Christian Liturgical Calendar

See full article, “Introduction to the Christian Year,” by Rev. Dr. Mark D. Roberts here.


When: Begins four Sundays prior to Christmas. Includes all days until Christmas (or Christmas Eve). Length varies according to date of first Sunday. The beginning of the Christian year.

Themes: Waiting; Expectation; Hope; Yearning; Our need for a Savior. A minor theme of joy. Christians remember the Jewish yearning for the “advent” (from Latin for “coming” or “visit”) of the Messiah. We also get in touch with our hope for the Messiah’s second advent.


When: December 25th through January 5, a twelve-day season. Many Christians begin celebrating Christmas on Christmas Eve. Of course most people think of Christmas as a day, not a season. But, as the song narrates, there are twelve days of Christmas.

Themes: Celebration of the Incarnation of the Word of God; Salvation; Joy; Kingdom; Peace; Giving.


When: January 6, the day after the season of Christmas.

Themes: Some traditions emphasize the visit of the Magi (Wise Men) and the universal import of salvation in Christ. Other traditions focus on the baptism of Jesus.

Ordinary Time

When: Times during the year when there is not a special day or season. Ordinary time begins the day after Epiphany and extends until the day before Lent (Mardi Gras, Fat Tuesday). Ordinary time begins again after Pentecost, extending until the day before Advent.

Themes: Ordinary time is not “plain, boring time,” but rather “counted” time. Different traditions include many celebrations during ordinary time, such as Trinity Sunday, Christ the King Sunday, All Saints Day, and so forth. The themes of ordinary time include the basic elements of the Christian life.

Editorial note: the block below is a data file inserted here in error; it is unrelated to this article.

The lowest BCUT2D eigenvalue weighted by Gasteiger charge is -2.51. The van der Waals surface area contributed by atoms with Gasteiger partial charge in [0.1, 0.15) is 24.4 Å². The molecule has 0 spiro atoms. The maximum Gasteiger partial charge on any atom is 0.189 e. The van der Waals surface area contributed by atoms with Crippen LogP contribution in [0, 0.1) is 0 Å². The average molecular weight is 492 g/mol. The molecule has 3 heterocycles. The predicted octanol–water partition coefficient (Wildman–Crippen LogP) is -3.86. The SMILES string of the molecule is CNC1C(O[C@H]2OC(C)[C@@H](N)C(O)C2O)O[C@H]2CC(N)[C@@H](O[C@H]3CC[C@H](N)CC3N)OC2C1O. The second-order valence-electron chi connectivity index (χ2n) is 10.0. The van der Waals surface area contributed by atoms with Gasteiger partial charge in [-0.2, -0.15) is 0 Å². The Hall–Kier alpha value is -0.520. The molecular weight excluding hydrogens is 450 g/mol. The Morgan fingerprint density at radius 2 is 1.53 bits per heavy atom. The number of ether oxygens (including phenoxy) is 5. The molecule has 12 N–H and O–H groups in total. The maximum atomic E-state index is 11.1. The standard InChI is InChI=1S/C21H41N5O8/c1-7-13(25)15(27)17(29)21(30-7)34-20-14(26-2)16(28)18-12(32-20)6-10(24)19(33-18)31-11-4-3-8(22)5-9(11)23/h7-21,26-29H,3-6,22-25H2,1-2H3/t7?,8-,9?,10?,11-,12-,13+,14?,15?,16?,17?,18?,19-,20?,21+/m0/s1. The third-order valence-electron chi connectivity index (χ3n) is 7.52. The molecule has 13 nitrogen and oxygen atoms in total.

When: Forty weekdays prior to Easter, beginning with Ash Wednesday. The precise dates vary according to the date of Easter, which can range from March 22 to April 25. The six Sundays during the season of Lent are not counted in the forty days.

Themes: Penitence; Morality; Human Limitations; Need for a Savior; Self-Denial; Preparation for Good Friday and Easter. Some Christian traditions emphasize Lenten fasting (from food and other delights). Other traditions focus on adding spiritual disciplines.

Holy Week

When: The last seven days of Lent, prior to Easter. Holy Week includes: Palm Sunday (Passion Sunday), Maundy Thursday, Good Friday, and Holy Saturday.

Themes: The last week of Jesus’ life; The death of Jesus and its meaning; Love for one another (Maundy Thursday). Palm Sunday celebrates Jesus and king, but leads into a solemn preparation for remembrance of his death.


When: A fifty-day season of the year, beginning on the evening before Easter and continuing for seven Sundays until Pentecost. Includes Ascension Day. Easter Sunday or Resurrection Day is celebrated on the first Sunday after the first full moon after the Spring equinox (March 21). (The Eastern Orthodox Easter occurs a week later.)

Themes: Salvation; Victory; New life; Joy; Christ reigns.


When: The seventh Sunday after Easter.

Themes: The outpouring of the Holy Spirit; The birth of the church; Power for service in the church and the world; The inclusion of all of God’s people in ministry. “Pentecost” comes from the Greek word for fifty, from the phrase “fiftieth day [after Easter].” In some traditions it is called Whitsunday (White Sunday), perhaps owing to the white garments of those baptized on this Sunday.

Ordinary Time (again)

When: From the day after Pentecost through the day before Advent, about five months.


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